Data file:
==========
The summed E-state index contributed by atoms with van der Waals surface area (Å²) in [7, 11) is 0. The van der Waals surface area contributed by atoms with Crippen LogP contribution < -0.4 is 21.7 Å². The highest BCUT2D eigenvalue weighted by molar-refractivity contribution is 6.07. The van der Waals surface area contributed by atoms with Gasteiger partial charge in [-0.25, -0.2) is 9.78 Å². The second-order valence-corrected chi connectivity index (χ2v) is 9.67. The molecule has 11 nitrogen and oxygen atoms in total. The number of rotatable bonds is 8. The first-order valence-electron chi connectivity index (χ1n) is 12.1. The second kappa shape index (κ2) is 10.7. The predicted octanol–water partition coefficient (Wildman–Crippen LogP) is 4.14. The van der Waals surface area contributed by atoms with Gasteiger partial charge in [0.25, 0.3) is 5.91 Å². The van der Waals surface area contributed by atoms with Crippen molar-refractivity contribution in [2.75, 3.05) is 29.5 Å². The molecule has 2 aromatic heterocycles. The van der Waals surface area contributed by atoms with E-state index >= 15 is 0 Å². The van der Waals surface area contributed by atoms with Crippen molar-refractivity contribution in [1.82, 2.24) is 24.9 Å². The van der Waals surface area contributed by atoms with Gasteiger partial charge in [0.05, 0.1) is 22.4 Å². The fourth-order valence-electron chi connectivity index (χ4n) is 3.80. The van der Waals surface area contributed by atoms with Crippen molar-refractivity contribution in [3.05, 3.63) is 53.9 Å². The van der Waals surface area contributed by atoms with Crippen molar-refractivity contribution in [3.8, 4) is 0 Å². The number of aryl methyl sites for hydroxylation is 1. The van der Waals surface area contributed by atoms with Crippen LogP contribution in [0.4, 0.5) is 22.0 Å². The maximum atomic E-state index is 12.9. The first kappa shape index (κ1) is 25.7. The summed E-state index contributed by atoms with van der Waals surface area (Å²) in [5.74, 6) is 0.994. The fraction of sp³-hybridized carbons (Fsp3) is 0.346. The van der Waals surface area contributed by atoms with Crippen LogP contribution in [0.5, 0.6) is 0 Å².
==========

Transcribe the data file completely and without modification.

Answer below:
The summed E-state index contributed by atoms with van der Waals surface area (Å²) in [7, 11) is 0. The van der Waals surface area contributed by atoms with Crippen LogP contribution < -0.4 is 21.7 Å². The highest BCUT2D eigenvalue weighted by molar-refractivity contribution is 6.07. The van der Waals surface area contributed by atoms with Gasteiger partial charge in [-0.25, -0.2) is 9.78 Å². The second-order valence-corrected chi connectivity index (χ2v) is 9.67. The molecule has 11 nitrogen and oxygen atoms in total. The number of rotatable bonds is 8. The first-order valence-electron chi connectivity index (χ1n) is 12.1. The second kappa shape index (κ2) is 10.7. The predicted octanol–water partition coefficient (Wildman–Crippen LogP) is 4.14. The van der Waals surface area contributed by atoms with Gasteiger partial charge in [0.25, 0.3) is 5.91 Å². The van der Waals surface area contributed by atoms with Crippen molar-refractivity contribution in [2.75, 3.05) is 29.5 Å². The molecule has 2 aromatic heterocycles. The van der Waals surface area contributed by atoms with E-state index >= 15 is 0 Å². The van der Waals surface area contributed by atoms with Crippen molar-refractivity contribution in [1.82, 2.24) is 24.9 Å². The van der Waals surface area contributed by atoms with Gasteiger partial charge in [0.05, 0.1) is 22.4 Å². The fourth-order valence-electron chi connectivity index (χ4n) is 3.80. The van der Waals surface area contributed by atoms with Crippen molar-refractivity contribution in [3.05, 3.63) is 53.9 Å². The van der Waals surface area contributed by atoms with Crippen molar-refractivity contribution in [3.8, 4) is 0 Å². The number of aryl methyl sites for hydroxylation is 1. The van der Waals surface area contributed by atoms with Crippen LogP contribution in [0.4, 0.5) is 22.0 Å². The maximum atomic E-state index is 12.9. The first kappa shape index (κ1) is 25.7. The summed E-state index contributed by atoms with van der Waals surface area (Å²) in [5.74, 6) is 0.994. The fraction of sp³-hybridized carbons (Fsp3) is 0.346. The van der Waals surface area contributed by atoms with Crippen LogP contribution in [0.5, 0.6) is 0 Å².